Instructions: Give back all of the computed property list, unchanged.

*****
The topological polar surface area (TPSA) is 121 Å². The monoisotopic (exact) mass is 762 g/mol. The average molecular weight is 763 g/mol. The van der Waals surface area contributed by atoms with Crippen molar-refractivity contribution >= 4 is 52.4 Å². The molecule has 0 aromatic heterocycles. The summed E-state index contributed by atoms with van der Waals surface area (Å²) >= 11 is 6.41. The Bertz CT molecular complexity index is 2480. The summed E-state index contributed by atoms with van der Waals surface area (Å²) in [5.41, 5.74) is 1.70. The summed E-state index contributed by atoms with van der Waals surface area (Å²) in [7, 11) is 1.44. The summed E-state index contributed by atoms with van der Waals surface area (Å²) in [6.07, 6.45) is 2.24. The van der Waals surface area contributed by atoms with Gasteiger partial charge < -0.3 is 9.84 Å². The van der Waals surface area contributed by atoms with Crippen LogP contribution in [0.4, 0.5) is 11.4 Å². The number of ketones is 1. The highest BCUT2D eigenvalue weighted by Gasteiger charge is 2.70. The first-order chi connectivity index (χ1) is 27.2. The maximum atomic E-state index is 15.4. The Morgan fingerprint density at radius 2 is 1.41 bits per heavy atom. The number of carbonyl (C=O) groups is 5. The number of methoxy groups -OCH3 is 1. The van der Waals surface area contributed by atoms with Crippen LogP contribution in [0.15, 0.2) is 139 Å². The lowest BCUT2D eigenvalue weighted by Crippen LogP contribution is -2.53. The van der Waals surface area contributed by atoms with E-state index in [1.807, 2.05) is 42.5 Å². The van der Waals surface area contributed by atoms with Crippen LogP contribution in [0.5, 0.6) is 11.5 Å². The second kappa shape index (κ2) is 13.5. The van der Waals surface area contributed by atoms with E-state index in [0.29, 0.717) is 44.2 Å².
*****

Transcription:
The topological polar surface area (TPSA) is 121 Å². The monoisotopic (exact) mass is 762 g/mol. The average molecular weight is 763 g/mol. The van der Waals surface area contributed by atoms with Crippen molar-refractivity contribution >= 4 is 52.4 Å². The molecule has 0 aromatic heterocycles. The summed E-state index contributed by atoms with van der Waals surface area (Å²) >= 11 is 6.41. The Bertz CT molecular complexity index is 2480. The summed E-state index contributed by atoms with van der Waals surface area (Å²) in [5.41, 5.74) is 1.70. The summed E-state index contributed by atoms with van der Waals surface area (Å²) in [7, 11) is 1.44. The summed E-state index contributed by atoms with van der Waals surface area (Å²) in [6.07, 6.45) is 2.24. The van der Waals surface area contributed by atoms with Gasteiger partial charge < -0.3 is 9.84 Å². The van der Waals surface area contributed by atoms with Crippen LogP contribution in [0.4, 0.5) is 11.4 Å². The number of ketones is 1. The highest BCUT2D eigenvalue weighted by Gasteiger charge is 2.70. The first-order chi connectivity index (χ1) is 27.2. The maximum atomic E-state index is 15.4. The Morgan fingerprint density at radius 2 is 1.41 bits per heavy atom. The number of carbonyl (C=O) groups is 5. The number of methoxy groups -OCH3 is 1. The van der Waals surface area contributed by atoms with Crippen LogP contribution in [0.15, 0.2) is 139 Å². The lowest BCUT2D eigenvalue weighted by Crippen LogP contribution is -2.53. The van der Waals surface area contributed by atoms with E-state index in [1.807, 2.05) is 42.5 Å². The van der Waals surface area contributed by atoms with Crippen LogP contribution in [0.5, 0.6) is 11.5 Å². The second kappa shape index (κ2) is 13.5. The van der Waals surface area contributed by atoms with E-state index in [0.29, 0.717) is 44.2 Å².